A golfer always strives for maximum performance from a golf ball. Maximum performance is often characterized by the length of a drive, with longer being better. In order to achieve maximum performance, a golf ball must be at an optimum temperature for playing. For practical purposes, this optimum temperature is generally from about 15 to about 35° C., although individual golfers may prefer temperatures above or below this range.
Early or late in the golf season, particularly in certain climates, golf balls can be well below these optimum temperatures. This is particularly true if golf balls have been left outside, for example in the trunk of a car, or in an unheated location. It has been found that a golf ball stored outside or in an unheated area may have a ball temperature of O° C. or less, particularly early in the day.
Golfers have long recognized that cold golf balls do not perform well. As a way of warming golf balls golfers often place golf balls inside their clothing so that body warmth might warm the golf balls. Some golfers use electric powered golf ball warmers to warm the golf balls. Regardless of which method is used, a golfer still has no way of knowing when a golf ball is at an optimum temperature for play. This invention is concerned with a golf ball that will indicate when a golf ball is at optimum temperature for play.
In one preferred embodiment of the invention, there is a golf ball comprising a core and a cover. The cover has one or more coating layers disposed on its surface, wherein at least one of the coating layers comprises a leuco dye distributed throughout the coating. The leuco dye in the coating layer(s) is capable of indicating whether the golf ball is above or below a predetermined temperature. The leuco dye may be in one or more coating layers, such as a top coat or primer layer, on the surface of the golf ball. In a preferred embodiment of the invention, the golf ball has a coating which incorporates a leuco dye in the coating in such a manner that a positive indicia is given as to whether a ball is in condition for play or not. Any type of golf ball and coating material may be used, as long as the leuco dye can be incorporated in the coating. The coating could indicate when the ball is above a predetermined temperature that would constitute an optimum condition by showing no color (therefore, remaining as a white cover), and it could change to a color, such as blue, when the golf ball is below said optimum temperature. Alternatively, the ball could have a color when it is suitable and no color when it is not. Any color and scheme may be used as long as the golfer knows which is suitable for play and which is not suitable for play.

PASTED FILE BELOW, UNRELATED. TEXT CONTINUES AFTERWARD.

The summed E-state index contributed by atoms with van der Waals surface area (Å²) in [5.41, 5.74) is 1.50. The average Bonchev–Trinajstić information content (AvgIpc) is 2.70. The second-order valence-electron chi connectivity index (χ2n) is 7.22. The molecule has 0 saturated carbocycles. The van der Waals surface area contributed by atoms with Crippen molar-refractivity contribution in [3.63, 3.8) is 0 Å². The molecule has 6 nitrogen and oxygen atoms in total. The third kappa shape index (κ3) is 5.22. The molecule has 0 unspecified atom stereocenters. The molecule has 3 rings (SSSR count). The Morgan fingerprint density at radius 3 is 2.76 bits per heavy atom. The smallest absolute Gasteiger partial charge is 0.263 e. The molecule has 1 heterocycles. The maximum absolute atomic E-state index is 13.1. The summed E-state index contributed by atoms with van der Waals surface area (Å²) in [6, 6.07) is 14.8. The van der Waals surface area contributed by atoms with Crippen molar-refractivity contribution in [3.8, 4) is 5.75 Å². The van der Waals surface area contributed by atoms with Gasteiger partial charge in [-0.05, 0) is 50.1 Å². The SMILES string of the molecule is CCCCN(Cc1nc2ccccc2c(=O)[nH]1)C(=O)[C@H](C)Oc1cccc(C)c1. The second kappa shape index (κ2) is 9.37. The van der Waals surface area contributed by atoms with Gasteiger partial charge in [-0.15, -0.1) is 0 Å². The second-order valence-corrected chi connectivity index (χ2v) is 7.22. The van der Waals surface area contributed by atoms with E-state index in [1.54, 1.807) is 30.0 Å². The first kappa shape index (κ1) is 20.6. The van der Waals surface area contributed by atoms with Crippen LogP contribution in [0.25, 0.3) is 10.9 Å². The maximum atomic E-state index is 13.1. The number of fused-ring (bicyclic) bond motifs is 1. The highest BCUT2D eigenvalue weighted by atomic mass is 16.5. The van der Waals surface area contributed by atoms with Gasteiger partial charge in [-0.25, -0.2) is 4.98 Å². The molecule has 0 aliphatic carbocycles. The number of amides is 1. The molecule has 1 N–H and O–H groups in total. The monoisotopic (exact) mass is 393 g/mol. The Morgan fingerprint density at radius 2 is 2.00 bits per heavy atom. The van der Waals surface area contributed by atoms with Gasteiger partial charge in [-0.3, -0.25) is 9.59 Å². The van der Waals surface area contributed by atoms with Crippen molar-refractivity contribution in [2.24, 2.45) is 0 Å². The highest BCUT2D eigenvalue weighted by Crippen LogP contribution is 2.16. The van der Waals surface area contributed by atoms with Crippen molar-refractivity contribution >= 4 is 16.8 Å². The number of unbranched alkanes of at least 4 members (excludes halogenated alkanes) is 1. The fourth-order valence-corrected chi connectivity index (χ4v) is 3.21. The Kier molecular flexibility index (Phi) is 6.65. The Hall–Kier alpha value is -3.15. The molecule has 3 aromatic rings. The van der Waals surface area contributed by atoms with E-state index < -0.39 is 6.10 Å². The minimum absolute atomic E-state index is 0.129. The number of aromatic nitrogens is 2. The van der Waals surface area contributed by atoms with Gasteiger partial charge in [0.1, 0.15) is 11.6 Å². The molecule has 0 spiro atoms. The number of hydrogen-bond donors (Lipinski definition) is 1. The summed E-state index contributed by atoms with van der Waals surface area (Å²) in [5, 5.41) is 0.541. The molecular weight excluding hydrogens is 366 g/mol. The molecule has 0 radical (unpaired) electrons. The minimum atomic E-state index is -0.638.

The golf ball of the invention preferably comprises a cover layer disposed about the core. The cover may be a single cover layer or optionally a multi-layer cover. The cover layer is constructed from any suitable cover material known in the golf ball art. Furthermore, the mantle layers may contain a plurality of protuberances. Suitable cover materials are more fully described herein.
Additionally, it is contemplated that golf balls employing a core according to the present invention may have one or more core layers disposed thereon and one or more mantle layers disposed between the core and the cover layer or layers. Suitable mantle layer materials are more fully described herein.
Preferred cover materials are natural and synthetic balata, various ionomers and non-ionomers, such as polyurethanes, and blends thereof. Ionomer covers and some non-ionomer covers are very durable and result in what is referred to as “cut proof” golf balls.
The cover and mantle layers of golf balls according to the present invention may comprise any material suitable for use as a golf ball mantle. Examples of preferred materials include, but are not limited to, ionomer resins, non-ionomer resins such as nylon compositions, thermoplastics compositions, thermoset compositions, and polyurethane materials.
With respect to a preferred ionomeric cover or mantle layer composition of the invention, ionomeric resins are polymers containing interchain ionic bonding. As a result of their toughness, durability, and flight characteristics, various ionomeric resins sold by E.I. DuPont de Nemours & Company under the trademark SURLYN®, and by the Exxon Corporation (see U.S. Pat. No. 4,911,451, incorporated herein by reference) under the trademarks ESCOR® and IOTEK®, have become the materials of choice for the construction of golf ball layers over the traditional “balata” (transpolyisoprene, natural or synthetic) rubbers.